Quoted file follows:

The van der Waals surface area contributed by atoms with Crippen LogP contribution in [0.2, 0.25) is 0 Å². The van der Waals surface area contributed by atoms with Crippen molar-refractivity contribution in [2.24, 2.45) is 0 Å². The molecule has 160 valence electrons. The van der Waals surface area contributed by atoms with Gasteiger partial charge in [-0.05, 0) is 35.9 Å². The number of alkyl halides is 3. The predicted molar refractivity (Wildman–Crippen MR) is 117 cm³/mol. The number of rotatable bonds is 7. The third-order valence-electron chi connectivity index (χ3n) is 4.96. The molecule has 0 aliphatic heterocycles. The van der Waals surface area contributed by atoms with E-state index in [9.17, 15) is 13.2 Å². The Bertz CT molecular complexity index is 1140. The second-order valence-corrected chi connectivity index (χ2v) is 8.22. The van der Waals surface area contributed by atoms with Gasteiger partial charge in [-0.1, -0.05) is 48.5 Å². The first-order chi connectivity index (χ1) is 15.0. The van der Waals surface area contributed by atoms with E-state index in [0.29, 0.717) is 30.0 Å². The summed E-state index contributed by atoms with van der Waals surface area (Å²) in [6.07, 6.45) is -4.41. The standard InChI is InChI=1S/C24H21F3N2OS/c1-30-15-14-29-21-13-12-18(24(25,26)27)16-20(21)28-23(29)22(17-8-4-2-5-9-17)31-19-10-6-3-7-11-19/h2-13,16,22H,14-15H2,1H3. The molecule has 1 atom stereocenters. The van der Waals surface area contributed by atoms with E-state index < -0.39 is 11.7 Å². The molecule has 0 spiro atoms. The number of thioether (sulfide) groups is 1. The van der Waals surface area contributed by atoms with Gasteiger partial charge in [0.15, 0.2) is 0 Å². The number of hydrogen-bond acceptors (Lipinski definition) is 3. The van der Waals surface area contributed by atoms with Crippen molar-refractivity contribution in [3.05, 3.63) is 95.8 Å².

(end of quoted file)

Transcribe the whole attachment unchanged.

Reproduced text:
The van der Waals surface area contributed by atoms with Crippen LogP contribution in [0.2, 0.25) is 0 Å². The van der Waals surface area contributed by atoms with Crippen molar-refractivity contribution in [2.24, 2.45) is 0 Å². The molecule has 160 valence electrons. The van der Waals surface area contributed by atoms with Gasteiger partial charge in [-0.05, 0) is 35.9 Å². The number of alkyl halides is 3. The predicted molar refractivity (Wildman–Crippen MR) is 117 cm³/mol. The number of rotatable bonds is 7. The third-order valence-electron chi connectivity index (χ3n) is 4.96. The molecule has 0 aliphatic heterocycles. The van der Waals surface area contributed by atoms with E-state index in [9.17, 15) is 13.2 Å². The Bertz CT molecular complexity index is 1140. The second-order valence-corrected chi connectivity index (χ2v) is 8.22. The van der Waals surface area contributed by atoms with Gasteiger partial charge in [-0.1, -0.05) is 48.5 Å². The first-order chi connectivity index (χ1) is 15.0. The van der Waals surface area contributed by atoms with E-state index in [0.29, 0.717) is 30.0 Å². The summed E-state index contributed by atoms with van der Waals surface area (Å²) in [6.07, 6.45) is -4.41. The standard InChI is InChI=1S/C24H21F3N2OS/c1-30-15-14-29-21-13-12-18(24(25,26)27)16-20(21)28-23(29)22(17-8-4-2-5-9-17)31-19-10-6-3-7-11-19/h2-13,16,22H,14-15H2,1H3. The molecule has 1 atom stereocenters. The van der Waals surface area contributed by atoms with E-state index < -0.39 is 11.7 Å². The molecule has 0 spiro atoms. The number of thioether (sulfide) groups is 1. The van der Waals surface area contributed by atoms with Gasteiger partial charge in [0.15, 0.2) is 0 Å². The number of hydrogen-bond acceptors (Lipinski definition) is 3. The van der Waals surface area contributed by atoms with Crippen molar-refractivity contribution in [3.05, 3.63) is 95.8 Å².